For many years, I taught a series of workshops at a university on topics such as designing training, conducting interactive workshops and how to conduct a training needs assessment. The audience of Human Resource Managers and Training Managers were very new to their roles. Still others in the program were managers who were aspiring to be HR and training professionals and wanted to be in on the so-called secrets of our profession.
When we covered how to conduct a training needs assessment, I noticed that I often got tangled in one particular section: selecting the method to use to gather data. I would share all manner of options, including:
- One-on-one structured interviews
- Observation checklists of specific work tasks in critical areas
- Written surveys of needs within audience groups
- Knowledge-testing against procedures or policies
- Mock scenarios or other simulations
- Topical-based focus groups
- Benchmarking of similar or related roles in related industries
- Documentation reviews such as performance appraisals, internal resumes or profiles
- Multi-rater (360-feedback) survey results
- Stellar vs. under-performing observation comparisons
We would then practice; I’d give scenarios and they’d choose methods that might be effective. We’d gather situations they faced in their organizations and advise each other on how to be sure that we were addressing real needs. After all, I preached—it was a waste of time and resources to create a solution to a problem that wasn’t really relevant to the audience.
Rarely did we as a group disagree on the methods to use in a particular situation. In fact, we were so aligned that I wondered why these groups of ‘newbies’ even needed a program—they knew what they were doing.
This was where my tangling happened.
I believed that in-depth needs assessment was valuable—so much so that in our consultancy I was reluctant to complete instructional design with clients who didn’t conduct one. But, I also knew that in the “real world,” needs assessment could rarely happen the way we all just knew it should. There never seemed to be enough time, enough access to people, enough interest by stakeholders. There was never enough _________ (<<—– you fill in that blank).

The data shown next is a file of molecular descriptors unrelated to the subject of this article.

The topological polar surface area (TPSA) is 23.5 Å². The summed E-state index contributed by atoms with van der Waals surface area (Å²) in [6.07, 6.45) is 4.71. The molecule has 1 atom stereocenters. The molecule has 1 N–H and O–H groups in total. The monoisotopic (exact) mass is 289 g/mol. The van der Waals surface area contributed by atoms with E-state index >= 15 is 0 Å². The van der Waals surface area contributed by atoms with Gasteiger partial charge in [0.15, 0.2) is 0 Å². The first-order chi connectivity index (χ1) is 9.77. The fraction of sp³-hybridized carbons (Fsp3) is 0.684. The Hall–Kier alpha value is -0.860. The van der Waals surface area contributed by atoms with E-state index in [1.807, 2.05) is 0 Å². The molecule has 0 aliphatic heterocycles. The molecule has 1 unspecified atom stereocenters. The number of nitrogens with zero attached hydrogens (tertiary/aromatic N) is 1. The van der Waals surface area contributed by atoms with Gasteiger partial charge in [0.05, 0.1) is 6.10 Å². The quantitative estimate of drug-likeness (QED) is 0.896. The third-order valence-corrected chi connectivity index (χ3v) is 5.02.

Yet, here I was teaching what I knew the group would have difficulty pulling off. And this is where I made a change.
I continued to introduce the various methods, but would end that segment of the workshop by telling them the truth: all of this is good, but when it comes down to it, just ask. Ask the one doing the job. Ask their managers what they see their staff needing. Ask, and if you then have enough _____________ (<<—–time, access, interest, etc.) you can validate another way. Otherwise, run with what they tell you. Believe them. Conduct the training on what they say is needed and sprinkle in what your other data points tell you is relevant.
Yes, this advice flew in the face of what the other experts would recommend. But in the end, the simple act of asking about needs did two things that were equally important to the success of the training:
- Built buy-in and interest from the audience or their managers—something that is universally difficult to gain.
- Reallocated scarce instructional design resources for the designing, developing and implementation of training—rather than the determining of needs.
I no longer teach that training needs assessment program at the University, but, I do practice what I preach: when doing a needs assessment, I ask.
Now, how I ask—that’s an entirely different workshop.
PPS International Limited offers a free, online manager-driven needs assessment to select organizations. This tool asks managers about what they need in order to be successful in their roles and links this to how skillful they perceive themselves to be in this area. If you have a group that would benefit from this needs assessment, please let us know. This information can be especially helpful as you plan and establish budgets for your upcoming calendar year.